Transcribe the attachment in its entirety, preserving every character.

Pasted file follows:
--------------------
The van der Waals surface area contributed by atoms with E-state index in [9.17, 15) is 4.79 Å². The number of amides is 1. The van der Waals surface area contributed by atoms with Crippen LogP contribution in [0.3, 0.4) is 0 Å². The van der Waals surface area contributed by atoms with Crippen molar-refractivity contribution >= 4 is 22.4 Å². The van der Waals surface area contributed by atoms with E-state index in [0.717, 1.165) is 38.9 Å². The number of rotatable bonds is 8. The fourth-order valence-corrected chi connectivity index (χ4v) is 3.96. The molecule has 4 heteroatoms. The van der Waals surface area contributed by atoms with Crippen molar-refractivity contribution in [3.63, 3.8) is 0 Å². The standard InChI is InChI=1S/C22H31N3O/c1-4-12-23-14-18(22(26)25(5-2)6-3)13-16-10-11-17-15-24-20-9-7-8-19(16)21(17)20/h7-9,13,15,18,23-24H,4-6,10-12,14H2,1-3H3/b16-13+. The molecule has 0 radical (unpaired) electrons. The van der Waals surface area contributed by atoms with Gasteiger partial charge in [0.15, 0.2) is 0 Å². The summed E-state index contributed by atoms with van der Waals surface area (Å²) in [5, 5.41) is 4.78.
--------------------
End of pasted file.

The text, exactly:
The van der Waals surface area contributed by atoms with E-state index in [9.17, 15) is 4.79 Å². The number of amides is 1. The van der Waals surface area contributed by atoms with Crippen LogP contribution in [0.3, 0.4) is 0 Å². The van der Waals surface area contributed by atoms with Crippen molar-refractivity contribution >= 4 is 22.4 Å². The van der Waals surface area contributed by atoms with E-state index in [0.717, 1.165) is 38.9 Å². The number of rotatable bonds is 8. The fourth-order valence-corrected chi connectivity index (χ4v) is 3.96. The molecule has 4 heteroatoms. The van der Waals surface area contributed by atoms with Crippen molar-refractivity contribution in [3.63, 3.8) is 0 Å². The standard InChI is InChI=1S/C22H31N3O/c1-4-12-23-14-18(22(26)25(5-2)6-3)13-16-10-11-17-15-24-20-9-7-8-19(16)21(17)20/h7-9,13,15,18,23-24H,4-6,10-12,14H2,1-3H3/b16-13+. The molecule has 0 radical (unpaired) electrons. The van der Waals surface area contributed by atoms with Gasteiger partial charge in [0.15, 0.2) is 0 Å². The summed E-state index contributed by atoms with van der Waals surface area (Å²) in [5, 5.41) is 4.78.